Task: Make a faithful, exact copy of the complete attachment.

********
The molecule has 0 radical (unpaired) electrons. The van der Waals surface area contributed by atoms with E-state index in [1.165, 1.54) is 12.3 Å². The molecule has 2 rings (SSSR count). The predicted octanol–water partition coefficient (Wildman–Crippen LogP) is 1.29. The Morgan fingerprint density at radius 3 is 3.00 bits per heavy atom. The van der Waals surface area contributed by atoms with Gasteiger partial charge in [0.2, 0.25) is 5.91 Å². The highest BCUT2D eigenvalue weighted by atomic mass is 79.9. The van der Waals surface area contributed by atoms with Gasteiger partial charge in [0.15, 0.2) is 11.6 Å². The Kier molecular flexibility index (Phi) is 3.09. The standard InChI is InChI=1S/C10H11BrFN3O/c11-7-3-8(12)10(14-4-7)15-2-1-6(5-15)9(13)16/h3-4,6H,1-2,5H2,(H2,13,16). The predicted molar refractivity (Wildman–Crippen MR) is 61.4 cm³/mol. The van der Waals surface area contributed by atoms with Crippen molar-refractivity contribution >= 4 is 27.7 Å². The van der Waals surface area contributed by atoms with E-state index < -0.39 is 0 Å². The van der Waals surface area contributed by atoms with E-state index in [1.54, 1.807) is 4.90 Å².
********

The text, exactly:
The molecule has 0 radical (unpaired) electrons. The van der Waals surface area contributed by atoms with E-state index in [1.165, 1.54) is 12.3 Å². The molecule has 2 rings (SSSR count). The predicted octanol–water partition coefficient (Wildman–Crippen LogP) is 1.29. The Morgan fingerprint density at radius 3 is 3.00 bits per heavy atom. The van der Waals surface area contributed by atoms with Gasteiger partial charge in [0.2, 0.25) is 5.91 Å². The highest BCUT2D eigenvalue weighted by atomic mass is 79.9. The van der Waals surface area contributed by atoms with Gasteiger partial charge in [0.15, 0.2) is 11.6 Å². The Kier molecular flexibility index (Phi) is 3.09. The standard InChI is InChI=1S/C10H11BrFN3O/c11-7-3-8(12)10(14-4-7)15-2-1-6(5-15)9(13)16/h3-4,6H,1-2,5H2,(H2,13,16). The predicted molar refractivity (Wildman–Crippen MR) is 61.4 cm³/mol. The van der Waals surface area contributed by atoms with Crippen molar-refractivity contribution >= 4 is 27.7 Å². The van der Waals surface area contributed by atoms with E-state index < -0.39 is 0 Å². The van der Waals surface area contributed by atoms with E-state index in [1.54, 1.807) is 4.90 Å².